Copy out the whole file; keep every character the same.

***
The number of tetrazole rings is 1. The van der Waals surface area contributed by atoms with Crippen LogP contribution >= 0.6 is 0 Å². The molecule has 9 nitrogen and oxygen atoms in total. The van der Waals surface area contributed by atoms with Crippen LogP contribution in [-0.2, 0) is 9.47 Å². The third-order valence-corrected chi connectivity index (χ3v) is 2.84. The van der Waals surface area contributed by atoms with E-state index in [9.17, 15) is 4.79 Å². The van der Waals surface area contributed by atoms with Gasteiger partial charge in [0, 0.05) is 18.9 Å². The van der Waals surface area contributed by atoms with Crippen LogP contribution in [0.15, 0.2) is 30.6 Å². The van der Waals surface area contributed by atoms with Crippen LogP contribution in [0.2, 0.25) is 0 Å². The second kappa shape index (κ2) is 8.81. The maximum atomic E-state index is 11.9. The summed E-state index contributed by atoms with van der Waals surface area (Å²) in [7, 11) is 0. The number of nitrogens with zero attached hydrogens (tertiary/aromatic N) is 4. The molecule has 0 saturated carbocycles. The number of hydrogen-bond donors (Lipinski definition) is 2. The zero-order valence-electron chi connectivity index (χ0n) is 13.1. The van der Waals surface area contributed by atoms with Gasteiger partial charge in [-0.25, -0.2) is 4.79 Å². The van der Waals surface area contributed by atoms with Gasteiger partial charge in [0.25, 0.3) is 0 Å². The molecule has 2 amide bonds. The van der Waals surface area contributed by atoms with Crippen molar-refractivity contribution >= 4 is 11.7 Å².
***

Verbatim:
The number of tetrazole rings is 1. The van der Waals surface area contributed by atoms with Crippen LogP contribution >= 0.6 is 0 Å². The molecule has 9 nitrogen and oxygen atoms in total. The van der Waals surface area contributed by atoms with Crippen LogP contribution in [-0.2, 0) is 9.47 Å². The third-order valence-corrected chi connectivity index (χ3v) is 2.84. The van der Waals surface area contributed by atoms with E-state index in [9.17, 15) is 4.79 Å². The van der Waals surface area contributed by atoms with Gasteiger partial charge in [0, 0.05) is 18.9 Å². The van der Waals surface area contributed by atoms with Crippen LogP contribution in [0.15, 0.2) is 30.6 Å². The van der Waals surface area contributed by atoms with Crippen LogP contribution in [0.2, 0.25) is 0 Å². The second kappa shape index (κ2) is 8.81. The maximum atomic E-state index is 11.9. The summed E-state index contributed by atoms with van der Waals surface area (Å²) in [7, 11) is 0. The number of nitrogens with zero attached hydrogens (tertiary/aromatic N) is 4. The molecule has 0 saturated carbocycles. The number of hydrogen-bond donors (Lipinski definition) is 2. The zero-order valence-electron chi connectivity index (χ0n) is 13.1. The van der Waals surface area contributed by atoms with Gasteiger partial charge in [-0.25, -0.2) is 4.79 Å². The van der Waals surface area contributed by atoms with Gasteiger partial charge in [0.25, 0.3) is 0 Å². The molecule has 2 amide bonds. The van der Waals surface area contributed by atoms with Crippen molar-refractivity contribution >= 4 is 11.7 Å².